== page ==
In recent years, a growing number of advisors have evolved their practices to meet the changing needs of their clients by taking a more holistic approach and moving from transaction-based business models to advisory models. For those yet to transition, good communication is paramount. Having a more robust service offering makes it more important than ever for advisors to have clear conversations with clients about the value they provide. This transparency encourages an open exchange of information to ensure that both parties are working toward the same goal.
Telling Your Transition Story
Change and transition are nearly always for the better, but can also be challenging. The first step in preparing clients for a more robust service offering may be refining the language that describes those services. It is important to have an open, direct dialogue to help position the advice and solutions you offer.
Once there is a clear message to articulate the value of the new model, it’s time to get in front of existing clients to discuss it. In introducing the advisory relationship to clients, an emphasis should be placed on communicating how the resources and capabilities of the firm have expanded to provide clients with an even more comprehensive set of services. Additionally, it is important to proactively address the fee structure of the new model. Clients should know that the fee will be a percentage of total assets and that they will have access to all the services previously offered as well as the additional services that come with the new model. Most importantly, this will reassure clients that advisors’ interests will continue to be aligned with their interests.
Wealth Management Evolved
Once the conversation has begun, some clients may struggle to grasp the nuances of the advisory model. To help clearly articulate the reasoning behind the shift, expanding upon the range of new services to the client is essential. Advisors can focus on the fact that they now offer an integrated wealth management platform which includes portfolio management, banking services, retirement-needs analysis, Social Security strategies, estate planning and risk management as well as management of employee-sponsored and individual retirement plans – all for one fee.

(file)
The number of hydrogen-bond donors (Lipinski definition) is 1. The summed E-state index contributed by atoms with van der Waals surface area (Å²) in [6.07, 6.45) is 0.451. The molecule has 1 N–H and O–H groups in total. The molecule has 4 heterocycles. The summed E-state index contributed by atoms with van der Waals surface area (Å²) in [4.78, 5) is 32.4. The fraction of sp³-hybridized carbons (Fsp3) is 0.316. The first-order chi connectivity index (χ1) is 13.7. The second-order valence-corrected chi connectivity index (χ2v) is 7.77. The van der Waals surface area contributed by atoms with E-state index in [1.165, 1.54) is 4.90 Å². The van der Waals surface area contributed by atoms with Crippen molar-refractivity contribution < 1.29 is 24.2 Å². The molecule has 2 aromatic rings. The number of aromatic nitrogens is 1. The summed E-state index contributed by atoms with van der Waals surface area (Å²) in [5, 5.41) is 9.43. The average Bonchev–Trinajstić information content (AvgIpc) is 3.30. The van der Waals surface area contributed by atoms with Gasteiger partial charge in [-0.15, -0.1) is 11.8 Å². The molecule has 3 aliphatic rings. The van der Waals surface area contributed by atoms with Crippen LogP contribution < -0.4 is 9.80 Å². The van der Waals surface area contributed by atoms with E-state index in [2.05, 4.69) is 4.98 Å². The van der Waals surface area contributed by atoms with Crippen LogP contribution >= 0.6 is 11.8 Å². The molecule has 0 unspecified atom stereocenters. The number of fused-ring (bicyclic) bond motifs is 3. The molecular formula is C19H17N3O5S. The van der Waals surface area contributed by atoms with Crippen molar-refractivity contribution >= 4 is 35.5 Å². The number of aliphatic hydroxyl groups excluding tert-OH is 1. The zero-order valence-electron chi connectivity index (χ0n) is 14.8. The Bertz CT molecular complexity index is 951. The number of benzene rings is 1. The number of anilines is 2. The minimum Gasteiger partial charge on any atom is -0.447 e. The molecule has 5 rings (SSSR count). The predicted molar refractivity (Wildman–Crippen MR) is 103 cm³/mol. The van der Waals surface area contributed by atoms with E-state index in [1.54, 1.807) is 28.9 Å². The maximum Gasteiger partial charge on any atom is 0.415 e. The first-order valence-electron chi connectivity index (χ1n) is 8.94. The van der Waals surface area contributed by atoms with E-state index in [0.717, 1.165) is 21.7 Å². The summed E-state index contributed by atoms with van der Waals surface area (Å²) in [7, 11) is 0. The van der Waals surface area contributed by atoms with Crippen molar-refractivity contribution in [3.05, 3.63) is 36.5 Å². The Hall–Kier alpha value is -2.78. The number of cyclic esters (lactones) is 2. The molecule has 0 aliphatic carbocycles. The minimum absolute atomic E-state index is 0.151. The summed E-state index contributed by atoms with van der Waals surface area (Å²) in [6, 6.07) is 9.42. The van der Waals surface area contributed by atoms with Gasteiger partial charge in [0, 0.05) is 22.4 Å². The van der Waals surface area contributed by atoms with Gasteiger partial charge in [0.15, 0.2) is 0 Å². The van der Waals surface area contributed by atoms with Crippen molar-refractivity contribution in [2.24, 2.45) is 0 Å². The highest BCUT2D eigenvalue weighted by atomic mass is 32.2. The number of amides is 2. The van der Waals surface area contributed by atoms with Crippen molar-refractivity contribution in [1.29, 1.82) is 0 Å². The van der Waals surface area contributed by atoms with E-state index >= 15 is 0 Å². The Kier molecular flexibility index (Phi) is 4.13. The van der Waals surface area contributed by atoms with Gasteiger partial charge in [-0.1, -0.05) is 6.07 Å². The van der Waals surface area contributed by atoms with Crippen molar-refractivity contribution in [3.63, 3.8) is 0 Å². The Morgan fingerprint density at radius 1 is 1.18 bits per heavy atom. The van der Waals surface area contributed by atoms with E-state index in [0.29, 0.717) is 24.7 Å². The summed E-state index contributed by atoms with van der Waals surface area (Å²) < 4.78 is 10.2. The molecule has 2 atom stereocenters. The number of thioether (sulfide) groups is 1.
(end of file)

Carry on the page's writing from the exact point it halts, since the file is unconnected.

Finally, it’s always important to remember that even with an enhanced service offering, clients may have questions. Listed below are a few questions clients might raise and thoughts for crafting a response:
- Why is the shift being made now?
It’s essential to show clients that wealth management is evolving, as is your practice. Explain that with the evolution of technology and the resources of the firm, you are now better able to solve for goals-based wealth management than you could in prior years.
- Are the fees really worth it?
Ask about clients’ past exposure to fee structures and whether they are simply looking at the increase, or some relative comparison. Share the wealth-management services the client hasn’t considered and the additional focus on their overall financial plan.
- Can’t I just go out and hire a money manager directly?
Illustrate for clients that money managers may lack the ”big picture” of your client’s financial situation, goals and family dynamics that typically comes with holistic wealth management services.
- Why should I pay for underperformance?
Remind clients that at the end of the day, your service is about helping them to meet their long-term goals. Focusing on outcomes rather than benchmarks will help clients stay focused on what’s truly important to them.
- Should I just manage my own money?
Ask the client how they define the term “manage.” This provides an opportunity to also ask them to explain their buy discipline and sell discipline and how they plan to conduct research. When faced with these questions, they'll be reminded of the complexities of an advisor’s role and that they likely don’t have the time or specialized knowledge to do it alone.
Advisors have excellent resources at their disposal to help them learn how to effectively communicate, confidently transition to an advisory model and ultimately build a greater level of trust with their clients. The real key to success is for financial advisors to recognize that the wealth management model is the destination, and the transition to advisory is a path towards that goal.
Disclosure: Advisors should disclose to the customer all material components of the fee-based program, including the fee schedule, services provided, and the fact that the program may cost more than paying for the services separately. Fee-based programs may not be appropriate for all investors.
Eric Levinson is a Senior National Account Manager at Hartford Funds